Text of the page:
A suicide bomber attacked the funeral service Thursday of a Pakistani tribesman opposed to the Taliban, killing 31 people, police said, two days after Taliban gunmen killed four children from another district in conflict with the militant network.

The blast during the ceremony in the Lower Dir region, 15 miles (25 kilometers) west of the Afghan border, wounded 75 people.

The bomber struck as around 200 mourners were attending the funeral in the Shina Samar Bagh village, police officer Sher Hassan Khan said.

Another police officer, Salim Marwat, said the attacker hid in a nearby field and then ran toward the graveyard shouting "Allah Akbar!" -- the Arabic phrase meaning "God is Great" that is also a Muslim rallying cry -- and then detonated his bomb.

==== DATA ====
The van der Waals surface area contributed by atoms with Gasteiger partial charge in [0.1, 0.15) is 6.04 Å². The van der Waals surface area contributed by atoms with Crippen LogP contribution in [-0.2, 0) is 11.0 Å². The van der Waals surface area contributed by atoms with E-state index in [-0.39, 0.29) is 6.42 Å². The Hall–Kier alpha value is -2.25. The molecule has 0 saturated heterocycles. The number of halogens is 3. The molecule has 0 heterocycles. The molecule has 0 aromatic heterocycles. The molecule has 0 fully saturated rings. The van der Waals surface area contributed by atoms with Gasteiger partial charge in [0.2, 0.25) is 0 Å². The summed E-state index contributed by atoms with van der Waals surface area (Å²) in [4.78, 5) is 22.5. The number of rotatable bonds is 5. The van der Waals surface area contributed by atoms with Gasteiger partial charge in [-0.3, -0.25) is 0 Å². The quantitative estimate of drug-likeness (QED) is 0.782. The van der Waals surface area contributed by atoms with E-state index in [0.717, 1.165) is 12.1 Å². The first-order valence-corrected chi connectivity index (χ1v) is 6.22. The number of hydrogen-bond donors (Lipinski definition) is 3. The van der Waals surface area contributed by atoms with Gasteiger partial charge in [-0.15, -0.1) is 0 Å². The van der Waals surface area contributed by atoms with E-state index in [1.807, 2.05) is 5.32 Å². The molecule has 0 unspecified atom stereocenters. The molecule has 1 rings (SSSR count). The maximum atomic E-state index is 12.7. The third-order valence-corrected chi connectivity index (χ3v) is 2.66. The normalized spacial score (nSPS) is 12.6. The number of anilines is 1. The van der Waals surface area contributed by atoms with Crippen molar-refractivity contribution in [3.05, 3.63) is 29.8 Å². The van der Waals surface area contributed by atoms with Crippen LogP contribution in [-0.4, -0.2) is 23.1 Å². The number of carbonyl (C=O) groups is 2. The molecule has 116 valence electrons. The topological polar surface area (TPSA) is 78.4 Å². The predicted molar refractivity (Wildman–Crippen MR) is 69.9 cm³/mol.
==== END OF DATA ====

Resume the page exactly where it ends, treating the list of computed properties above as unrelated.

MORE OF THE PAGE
Witness Gull Rehman said he saw the attacker, who was killed in the bombing, describing him as a man with a long beard. Rehman said he was knocked down by the blast but he was able to get up and help transport the injured to hospitals.

Later, police officers searched for parts of the bomb on the blood-soaked field, strewn with abandoned sandals.

The funeral was for Bakhat Khan, who was a member of a local "lashkar" or militia that is opposed to Taliban rule in the region, police said. He died Wednesday night.

The tribesmen in the northwest have formed several such militias, for which they typically receive some government funding. They have had some success at stopping militant infiltration but are routinely struck by revenge attacks.

Many of the bloodiest bombings of the last three years have targeted "lashkar" members or their families.

On Tuesday, Taliban gunmen killed four children as they were returning from school close to the main northwestern city of Peshawar. The insurgents said the attack was aimed at stopping locals there supporting a tribal militia that is fighting them.

Around 35,000 people have been killed in militant violence in Pakistan since it began in earnest in 2007.